Right now Sir Henry — that’s the family cat — is nuzzling me very intensely, so I think I’ll let him have a bit of affection for the time being…stay well!

Wanted: Eurojob for schlagfertige Dame

Thought of the day: it’s an oddly refreshing feeling when the contents of your life fit into a three-piece luggage set.

Only three days of Fulbright ETA work left, most of which will be spent celebrating the end of the school year. If there’s one thing to learn about Germans it’s that they (like my fellow Badgers) have a strict “work hard/play really, really hard” mentality. Once tasks are checked off the to-do list, it’s time to party!

After Kyra, Rick and I held a good-bye party this past Saturday I was left feeling a little peculiar as I’m the one “staying behind”. Having to repeat the fact that no, I’m not flying back to the states just yet, and yes, I do want to live in Europe for at least another year (or two…or three) made me start honing my plans for the next few months. Here’s the run-down of my itinerary as I have it planned so far:

June 19-July 8: trip through Spain and some of western France. Tentative destinations: Madrid, Sevilla, Algeciras, Gibraltar, Tangier, Granada, Valencia, Barcelona, Carcassonne, Toulouse, Bordeaux, La Rochelle.

July 8-August 30: au pair work in Frankfurt

August 30-October 28: trip to Indochina, i.e. Cambodia, Thailand, Vietnam (and Malaysia as well, theoretically).

October 29-? Mystery.

During the summer I’ll have time to find a job that ideally will start in November of this year. I can easily see myself working as a representative for an international company in ______ (insert any large European city in English/German/French-speaking Europe).

Achtung, Achtung. Here comes the part where I ask for your help…

My experience includes public relations, communications, sales, language education, event planning, travel writing, translation and more — I’m now looking for anything that will keep me working in direct contact with people and not sitting mindlessly at a computer for 40 hours a week. Ah yes, and voilà,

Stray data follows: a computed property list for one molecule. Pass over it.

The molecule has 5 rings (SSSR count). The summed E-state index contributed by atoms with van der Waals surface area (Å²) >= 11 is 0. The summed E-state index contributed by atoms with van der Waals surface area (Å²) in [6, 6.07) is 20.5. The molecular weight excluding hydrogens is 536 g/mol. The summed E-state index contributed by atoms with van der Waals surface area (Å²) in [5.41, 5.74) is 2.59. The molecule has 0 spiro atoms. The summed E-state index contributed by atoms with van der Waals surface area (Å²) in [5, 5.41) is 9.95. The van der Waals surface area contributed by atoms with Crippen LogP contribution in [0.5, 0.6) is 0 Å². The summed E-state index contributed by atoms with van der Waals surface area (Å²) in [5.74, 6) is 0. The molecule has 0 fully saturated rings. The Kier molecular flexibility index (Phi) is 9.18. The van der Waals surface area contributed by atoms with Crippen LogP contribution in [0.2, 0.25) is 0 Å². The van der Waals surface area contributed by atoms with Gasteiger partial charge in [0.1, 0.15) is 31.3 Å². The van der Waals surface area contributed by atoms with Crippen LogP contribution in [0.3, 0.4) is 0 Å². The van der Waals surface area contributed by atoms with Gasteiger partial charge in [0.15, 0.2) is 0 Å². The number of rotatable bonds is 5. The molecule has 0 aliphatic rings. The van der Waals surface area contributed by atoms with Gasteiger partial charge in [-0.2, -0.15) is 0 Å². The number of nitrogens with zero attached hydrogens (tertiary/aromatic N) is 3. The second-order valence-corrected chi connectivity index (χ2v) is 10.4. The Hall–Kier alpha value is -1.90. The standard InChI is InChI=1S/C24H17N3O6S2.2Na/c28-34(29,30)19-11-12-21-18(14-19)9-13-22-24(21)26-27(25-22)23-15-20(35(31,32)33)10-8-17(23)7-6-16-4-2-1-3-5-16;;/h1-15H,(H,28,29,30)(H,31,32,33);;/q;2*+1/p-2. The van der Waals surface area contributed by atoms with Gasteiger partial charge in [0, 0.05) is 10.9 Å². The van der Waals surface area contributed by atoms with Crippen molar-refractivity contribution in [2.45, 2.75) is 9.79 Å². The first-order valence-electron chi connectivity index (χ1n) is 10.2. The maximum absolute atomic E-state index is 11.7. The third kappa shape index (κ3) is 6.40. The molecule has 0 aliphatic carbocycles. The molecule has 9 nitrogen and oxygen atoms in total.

my CV/resumé in both English and Deutsch.

If you or someone you know has a job/internship/project/idea that you know I could rock the socks off of, please leave a comment or send me an email (kern.ginger[at]gmail.com).

With that, I’ll just leave you with a substantial “thank you in advance!” and a note that the next blog post will probably be one of those sappy, all-good-things-come-to-an-end sob fests. You have been warned…

I have a baby!

Considering I’ll be working as an au pair just outside of Frankfurt this summer, the title of this post suddenly becomes much less shocking. I had been looking for a tidy little bridge to connect my time as a Fulbright ETA to my nomadic future months in Asia, and was thrilled to find a family searching for an au pair for their curly, blond-haired 1-year-old daughter. After spending the afternoon with her, her British mother and German father (and the family cat, Sir Henry) this past Sunday, I’m quite pleased with the seven week arrangement we’ve reached.

And hey, if you’re in the area and want to stop by, let me know! My room has a pull-out couch and plenty of space, so I’m looking forward to having guests…

In any case, this means that Ginger in Germany (Again) will continue at least until the end of August. Hope you’re looking forward to more cultural/expat/travel writing posts based from an even more exciting, international location! And if you see me around with a blue-eyed baby, you can rest assured that — regardless of how much we look alike — she’s not mine! 😉